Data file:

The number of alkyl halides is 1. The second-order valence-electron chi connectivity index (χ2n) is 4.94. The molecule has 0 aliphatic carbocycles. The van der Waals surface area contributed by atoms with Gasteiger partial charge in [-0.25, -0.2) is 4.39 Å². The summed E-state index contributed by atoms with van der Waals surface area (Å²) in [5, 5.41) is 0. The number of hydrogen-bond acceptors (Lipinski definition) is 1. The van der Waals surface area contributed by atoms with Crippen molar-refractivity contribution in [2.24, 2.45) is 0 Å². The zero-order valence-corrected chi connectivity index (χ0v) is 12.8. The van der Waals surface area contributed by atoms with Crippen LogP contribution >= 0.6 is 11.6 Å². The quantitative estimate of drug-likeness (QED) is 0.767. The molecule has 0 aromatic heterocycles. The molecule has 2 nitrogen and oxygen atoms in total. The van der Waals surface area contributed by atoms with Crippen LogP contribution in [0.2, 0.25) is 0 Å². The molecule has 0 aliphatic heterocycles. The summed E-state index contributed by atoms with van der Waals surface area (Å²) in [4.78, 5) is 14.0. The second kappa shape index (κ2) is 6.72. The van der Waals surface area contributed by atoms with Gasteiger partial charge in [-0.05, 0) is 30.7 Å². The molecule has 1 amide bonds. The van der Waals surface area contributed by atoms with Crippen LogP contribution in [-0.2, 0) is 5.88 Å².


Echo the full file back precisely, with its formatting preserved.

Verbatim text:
The number of alkyl halides is 1. The second-order valence-electron chi connectivity index (χ2n) is 4.94. The molecule has 0 aliphatic carbocycles. The van der Waals surface area contributed by atoms with Gasteiger partial charge in [-0.25, -0.2) is 4.39 Å². The summed E-state index contributed by atoms with van der Waals surface area (Å²) in [5, 5.41) is 0. The number of hydrogen-bond acceptors (Lipinski definition) is 1. The van der Waals surface area contributed by atoms with Crippen molar-refractivity contribution in [2.24, 2.45) is 0 Å². The zero-order valence-corrected chi connectivity index (χ0v) is 12.8. The van der Waals surface area contributed by atoms with Crippen LogP contribution >= 0.6 is 11.6 Å². The quantitative estimate of drug-likeness (QED) is 0.767. The molecule has 0 aromatic heterocycles. The molecule has 2 nitrogen and oxygen atoms in total. The van der Waals surface area contributed by atoms with Crippen LogP contribution in [0.2, 0.25) is 0 Å². The molecule has 0 aliphatic heterocycles. The summed E-state index contributed by atoms with van der Waals surface area (Å²) in [4.78, 5) is 14.0. The second kappa shape index (κ2) is 6.72. The van der Waals surface area contributed by atoms with Gasteiger partial charge in [-0.05, 0) is 30.7 Å². The molecule has 1 amide bonds. The van der Waals surface area contributed by atoms with Crippen LogP contribution in [-0.2, 0) is 5.88 Å².